“In Michigan, the average cost of demolition immediately began to decrease after SIGTARP issued a program wide audit warning of the risk of fraudulent overcharging that led Treasury to implement stronger requirements,” Goldsmith Romero said. “With costs in Michigan now 38 percent lower than its peak, SIGTARP will save taxpayers more than $3.6 million.”
The agency’s two top recommendations from last summer — limiting TARP dollars to only necessary and reasonable costs, and requiring competition — were already implemented by Treasury following last summer’s audit, the report said.
The report makes no conclusion on why the costs increased, but the agency wrote it will be “conducting oversight to determine why costs in Michigan and Ohio rose.”
The agency said it will be conducting oversight of the Hardest Hit Fund, including the blight elimination program and rising demolition costs, “until federal taxpayer funds are exhausted.”
Priority areas include vulnerabilities to fraud in the demolition program, possible fraud, waste or abuse by contractors, city or state agencies or local partners as well as wasteful spending, mismanagement or inefficiency. SIGTARP also will work to identify potential cost savings and make recommendations.
Detroit has been at the center of a criminal investigation into its demolition activities that’s being conducted by the federal agency after concerns were raised over bidding practices and rising costs.
Goldsmith Romero acknowledged the probe in court filings last year. Sholars said Wednesday the agency does not “publicly confirm or deny the existence of investigations.”
Last month, the agency announced an audit into demolition costs in Flint, the second largest city receiving federal dollars for demolition. The review remains ongoing, he said.
Detroit has been awarded more than $258 million in federal funds for demolition. The city’s average cost of demolition per house had risen 57 percent during the period examined in the review.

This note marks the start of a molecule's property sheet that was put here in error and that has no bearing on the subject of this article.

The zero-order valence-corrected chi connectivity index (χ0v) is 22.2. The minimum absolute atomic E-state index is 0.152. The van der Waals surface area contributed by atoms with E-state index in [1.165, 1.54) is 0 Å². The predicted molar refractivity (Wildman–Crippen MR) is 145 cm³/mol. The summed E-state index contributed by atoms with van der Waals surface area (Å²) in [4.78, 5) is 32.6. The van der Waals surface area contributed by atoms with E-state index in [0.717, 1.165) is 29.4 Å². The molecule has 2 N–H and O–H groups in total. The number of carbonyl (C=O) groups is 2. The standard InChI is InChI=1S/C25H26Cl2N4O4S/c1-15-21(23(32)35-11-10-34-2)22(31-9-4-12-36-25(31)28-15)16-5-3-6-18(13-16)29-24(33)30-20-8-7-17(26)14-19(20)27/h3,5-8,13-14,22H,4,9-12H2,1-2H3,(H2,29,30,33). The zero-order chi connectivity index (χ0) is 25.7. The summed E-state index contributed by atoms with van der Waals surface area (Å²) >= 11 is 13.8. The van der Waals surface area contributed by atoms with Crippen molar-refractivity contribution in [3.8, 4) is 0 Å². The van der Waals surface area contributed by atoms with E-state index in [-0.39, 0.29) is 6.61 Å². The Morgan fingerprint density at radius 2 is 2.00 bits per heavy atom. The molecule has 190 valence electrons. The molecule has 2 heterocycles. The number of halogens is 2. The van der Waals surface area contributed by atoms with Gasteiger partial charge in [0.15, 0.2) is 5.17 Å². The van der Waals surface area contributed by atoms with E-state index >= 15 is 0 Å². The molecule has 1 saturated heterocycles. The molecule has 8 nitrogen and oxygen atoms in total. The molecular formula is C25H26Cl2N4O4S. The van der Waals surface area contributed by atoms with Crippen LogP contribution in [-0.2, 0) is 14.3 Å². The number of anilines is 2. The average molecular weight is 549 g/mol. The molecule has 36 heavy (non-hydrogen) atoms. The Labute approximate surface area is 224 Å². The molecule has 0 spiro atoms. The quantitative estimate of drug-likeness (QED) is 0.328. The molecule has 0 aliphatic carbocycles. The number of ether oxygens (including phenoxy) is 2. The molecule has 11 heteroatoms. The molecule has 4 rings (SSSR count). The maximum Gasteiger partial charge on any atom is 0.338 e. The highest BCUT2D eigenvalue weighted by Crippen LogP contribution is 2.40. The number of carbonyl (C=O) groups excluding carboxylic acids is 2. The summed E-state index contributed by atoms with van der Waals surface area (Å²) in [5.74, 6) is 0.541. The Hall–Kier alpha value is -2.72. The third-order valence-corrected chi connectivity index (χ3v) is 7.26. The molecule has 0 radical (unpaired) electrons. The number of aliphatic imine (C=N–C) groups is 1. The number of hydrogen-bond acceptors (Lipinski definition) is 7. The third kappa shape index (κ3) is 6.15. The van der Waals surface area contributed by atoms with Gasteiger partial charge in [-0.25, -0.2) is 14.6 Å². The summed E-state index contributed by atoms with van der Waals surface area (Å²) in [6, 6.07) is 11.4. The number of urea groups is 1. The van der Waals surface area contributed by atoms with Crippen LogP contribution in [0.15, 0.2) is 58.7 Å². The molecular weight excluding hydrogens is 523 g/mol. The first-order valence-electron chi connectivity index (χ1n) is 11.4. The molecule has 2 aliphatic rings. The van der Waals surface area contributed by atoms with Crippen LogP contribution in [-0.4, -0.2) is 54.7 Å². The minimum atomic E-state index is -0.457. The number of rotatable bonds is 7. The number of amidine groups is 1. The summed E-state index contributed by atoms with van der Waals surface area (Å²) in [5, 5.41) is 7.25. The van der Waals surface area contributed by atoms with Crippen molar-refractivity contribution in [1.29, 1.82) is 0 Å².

Treasury had temporarily suspended all federally funded demolitions in the city last August to address “mistakes” and “errors” tied to paperwork, improper billing and misallocation of funds.
The city and land bank met with Treasury and the Michigan State Housing and Development Authority to come up with a new set of practices that were accepted by Treasury in October.
Unlike Michigan, the report notes rising demolition costs in Ohio have not stopped and in Indiana, another state participating program, they have remained relatively constant.
Detroit Land Bank Authority Chairwoman Erica Ward Gerson said the “most striking aspect” of the Wednesday report is the land bank is demolishing houses at a lower cost than Ohio and Indiana.
“There is always more we can do to improve efficiency and accountability, but I’m pleased to see the SIGTARP data showing that, in the last year, the Detroit Land Bank has gone from the highest per-house demolition cost to the lowest per-house demolition cost in the SIGTARP reported HHF (Hardest Hit Fund) areas,” Gerson said in a released statement.
Goldsmith Romero’s report suggests even stronger action from Treasury and state agencies to further ensure protection from overcharging.
For Michigan, efforts are “better than the lax controls before,” the report says. “However, this methodology still relies too heavily on contractors submitting invoices.”
Bach said the Michigan Homeowner Assistance Nonprofit Housing Corp., which administers the program in the state, has welcomed the federal agency’s oversight and suggestions to improve its program and “this report is no exception.”
“Our team strives to provide tight control of these vital federal funds while working closely with local partners to balance their needs to assess and react to their own unique challenges,” she said. “MHA will continue to monitor all program requirements and expenditures and will work with our partners at the federal, state and local level to ensure compliance until the successful conclusion of this program.”